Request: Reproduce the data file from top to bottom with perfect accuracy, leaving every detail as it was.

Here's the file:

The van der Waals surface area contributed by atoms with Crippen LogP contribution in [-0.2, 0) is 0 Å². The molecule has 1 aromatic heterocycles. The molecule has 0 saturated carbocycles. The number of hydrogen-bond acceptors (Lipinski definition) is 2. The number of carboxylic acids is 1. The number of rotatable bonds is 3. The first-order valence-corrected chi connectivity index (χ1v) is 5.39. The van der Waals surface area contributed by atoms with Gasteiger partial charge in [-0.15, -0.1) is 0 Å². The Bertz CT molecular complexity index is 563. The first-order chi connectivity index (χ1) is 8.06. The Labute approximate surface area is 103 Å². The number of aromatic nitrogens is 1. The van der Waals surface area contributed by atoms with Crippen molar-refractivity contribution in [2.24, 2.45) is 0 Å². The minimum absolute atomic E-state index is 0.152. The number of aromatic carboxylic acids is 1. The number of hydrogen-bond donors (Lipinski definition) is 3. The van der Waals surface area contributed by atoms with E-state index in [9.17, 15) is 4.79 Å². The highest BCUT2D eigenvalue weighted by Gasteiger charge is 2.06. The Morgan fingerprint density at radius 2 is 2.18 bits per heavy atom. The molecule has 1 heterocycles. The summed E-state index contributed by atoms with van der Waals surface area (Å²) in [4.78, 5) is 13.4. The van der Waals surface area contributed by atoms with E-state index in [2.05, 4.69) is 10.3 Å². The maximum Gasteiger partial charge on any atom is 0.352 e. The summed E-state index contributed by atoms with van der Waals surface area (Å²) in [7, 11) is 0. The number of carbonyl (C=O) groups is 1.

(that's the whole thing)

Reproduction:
The van der Waals surface area contributed by atoms with Crippen LogP contribution in [-0.2, 0) is 0 Å². The molecule has 1 aromatic heterocycles. The molecule has 0 saturated carbocycles. The number of hydrogen-bond acceptors (Lipinski definition) is 2. The number of carboxylic acids is 1. The number of rotatable bonds is 3. The first-order valence-corrected chi connectivity index (χ1v) is 5.39. The van der Waals surface area contributed by atoms with Gasteiger partial charge in [-0.15, -0.1) is 0 Å². The Bertz CT molecular complexity index is 563. The first-order chi connectivity index (χ1) is 8.06. The Labute approximate surface area is 103 Å². The number of aromatic nitrogens is 1. The van der Waals surface area contributed by atoms with Crippen molar-refractivity contribution in [2.24, 2.45) is 0 Å². The minimum absolute atomic E-state index is 0.152. The number of aromatic carboxylic acids is 1. The number of hydrogen-bond donors (Lipinski definition) is 3. The van der Waals surface area contributed by atoms with E-state index in [9.17, 15) is 4.79 Å². The highest BCUT2D eigenvalue weighted by Gasteiger charge is 2.06. The Morgan fingerprint density at radius 2 is 2.18 bits per heavy atom. The molecule has 1 heterocycles. The summed E-state index contributed by atoms with van der Waals surface area (Å²) in [4.78, 5) is 13.4. The van der Waals surface area contributed by atoms with E-state index in [2.05, 4.69) is 10.3 Å². The maximum Gasteiger partial charge on any atom is 0.352 e. The summed E-state index contributed by atoms with van der Waals surface area (Å²) in [7, 11) is 0. The number of carbonyl (C=O) groups is 1.